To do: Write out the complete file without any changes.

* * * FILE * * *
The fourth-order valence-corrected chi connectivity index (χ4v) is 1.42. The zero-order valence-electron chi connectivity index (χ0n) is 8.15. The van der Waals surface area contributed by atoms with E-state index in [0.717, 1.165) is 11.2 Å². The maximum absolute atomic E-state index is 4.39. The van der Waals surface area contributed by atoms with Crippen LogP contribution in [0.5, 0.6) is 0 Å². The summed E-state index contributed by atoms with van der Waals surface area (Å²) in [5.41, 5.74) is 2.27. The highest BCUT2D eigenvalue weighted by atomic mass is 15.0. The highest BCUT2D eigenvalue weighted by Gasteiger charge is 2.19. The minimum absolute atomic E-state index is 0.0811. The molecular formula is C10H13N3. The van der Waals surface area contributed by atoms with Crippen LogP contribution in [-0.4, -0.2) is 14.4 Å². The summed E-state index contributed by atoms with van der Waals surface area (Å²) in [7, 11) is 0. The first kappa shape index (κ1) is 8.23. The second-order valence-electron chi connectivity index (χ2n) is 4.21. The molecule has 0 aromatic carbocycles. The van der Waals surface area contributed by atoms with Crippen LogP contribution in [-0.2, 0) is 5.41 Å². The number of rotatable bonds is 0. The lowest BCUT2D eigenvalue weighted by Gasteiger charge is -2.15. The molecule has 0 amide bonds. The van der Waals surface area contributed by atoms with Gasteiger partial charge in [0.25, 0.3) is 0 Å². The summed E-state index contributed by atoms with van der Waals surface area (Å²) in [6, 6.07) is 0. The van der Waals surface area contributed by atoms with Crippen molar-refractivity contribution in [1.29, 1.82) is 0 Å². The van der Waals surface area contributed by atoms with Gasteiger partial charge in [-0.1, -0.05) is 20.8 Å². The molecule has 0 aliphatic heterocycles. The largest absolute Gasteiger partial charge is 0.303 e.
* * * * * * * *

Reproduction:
The fourth-order valence-corrected chi connectivity index (χ4v) is 1.42. The zero-order valence-electron chi connectivity index (χ0n) is 8.15. The van der Waals surface area contributed by atoms with E-state index in [0.717, 1.165) is 11.2 Å². The maximum absolute atomic E-state index is 4.39. The van der Waals surface area contributed by atoms with Crippen LogP contribution in [0.5, 0.6) is 0 Å². The summed E-state index contributed by atoms with van der Waals surface area (Å²) in [5.41, 5.74) is 2.27. The highest BCUT2D eigenvalue weighted by atomic mass is 15.0. The highest BCUT2D eigenvalue weighted by Gasteiger charge is 2.19. The minimum absolute atomic E-state index is 0.0811. The molecular formula is C10H13N3. The van der Waals surface area contributed by atoms with Crippen LogP contribution in [-0.4, -0.2) is 14.4 Å². The summed E-state index contributed by atoms with van der Waals surface area (Å²) in [7, 11) is 0. The first kappa shape index (κ1) is 8.23. The second-order valence-electron chi connectivity index (χ2n) is 4.21. The molecule has 0 aromatic carbocycles. The van der Waals surface area contributed by atoms with Crippen LogP contribution in [-0.2, 0) is 5.41 Å². The number of rotatable bonds is 0. The lowest BCUT2D eigenvalue weighted by Gasteiger charge is -2.15. The molecule has 0 amide bonds. The van der Waals surface area contributed by atoms with Gasteiger partial charge in [0.25, 0.3) is 0 Å². The summed E-state index contributed by atoms with van der Waals surface area (Å²) in [6, 6.07) is 0. The van der Waals surface area contributed by atoms with Crippen molar-refractivity contribution in [1.29, 1.82) is 0 Å². The van der Waals surface area contributed by atoms with Gasteiger partial charge in [-0.1, -0.05) is 20.8 Å². The molecule has 0 aliphatic heterocycles. The largest absolute Gasteiger partial charge is 0.303 e.